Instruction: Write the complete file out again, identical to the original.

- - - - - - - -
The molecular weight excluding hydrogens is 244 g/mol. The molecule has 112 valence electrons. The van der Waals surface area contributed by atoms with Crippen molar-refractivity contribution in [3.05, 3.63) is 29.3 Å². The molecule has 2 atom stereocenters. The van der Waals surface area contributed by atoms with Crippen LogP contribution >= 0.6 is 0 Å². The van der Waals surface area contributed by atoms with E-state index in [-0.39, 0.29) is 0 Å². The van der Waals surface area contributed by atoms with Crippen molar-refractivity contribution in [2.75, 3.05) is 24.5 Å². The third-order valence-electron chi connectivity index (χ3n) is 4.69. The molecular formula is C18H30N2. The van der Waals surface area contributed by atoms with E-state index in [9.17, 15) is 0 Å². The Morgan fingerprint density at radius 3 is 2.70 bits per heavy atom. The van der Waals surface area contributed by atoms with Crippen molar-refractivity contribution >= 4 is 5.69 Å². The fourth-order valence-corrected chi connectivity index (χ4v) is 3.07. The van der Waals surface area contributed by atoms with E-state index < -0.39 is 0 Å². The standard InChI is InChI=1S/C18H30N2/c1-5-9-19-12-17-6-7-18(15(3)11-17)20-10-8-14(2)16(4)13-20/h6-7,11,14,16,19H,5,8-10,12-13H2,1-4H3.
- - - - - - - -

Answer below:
The molecular weight excluding hydrogens is 244 g/mol. The molecule has 112 valence electrons. The van der Waals surface area contributed by atoms with Crippen molar-refractivity contribution in [3.05, 3.63) is 29.3 Å². The molecule has 2 atom stereocenters. The van der Waals surface area contributed by atoms with Crippen LogP contribution >= 0.6 is 0 Å². The van der Waals surface area contributed by atoms with E-state index in [-0.39, 0.29) is 0 Å². The van der Waals surface area contributed by atoms with Crippen molar-refractivity contribution in [2.75, 3.05) is 24.5 Å². The third-order valence-electron chi connectivity index (χ3n) is 4.69. The molecular formula is C18H30N2. The van der Waals surface area contributed by atoms with E-state index in [9.17, 15) is 0 Å². The Morgan fingerprint density at radius 3 is 2.70 bits per heavy atom. The van der Waals surface area contributed by atoms with Crippen molar-refractivity contribution >= 4 is 5.69 Å². The fourth-order valence-corrected chi connectivity index (χ4v) is 3.07. The van der Waals surface area contributed by atoms with E-state index < -0.39 is 0 Å². The standard InChI is InChI=1S/C18H30N2/c1-5-9-19-12-17-6-7-18(15(3)11-17)20-10-8-14(2)16(4)13-20/h6-7,11,14,16,19H,5,8-10,12-13H2,1-4H3.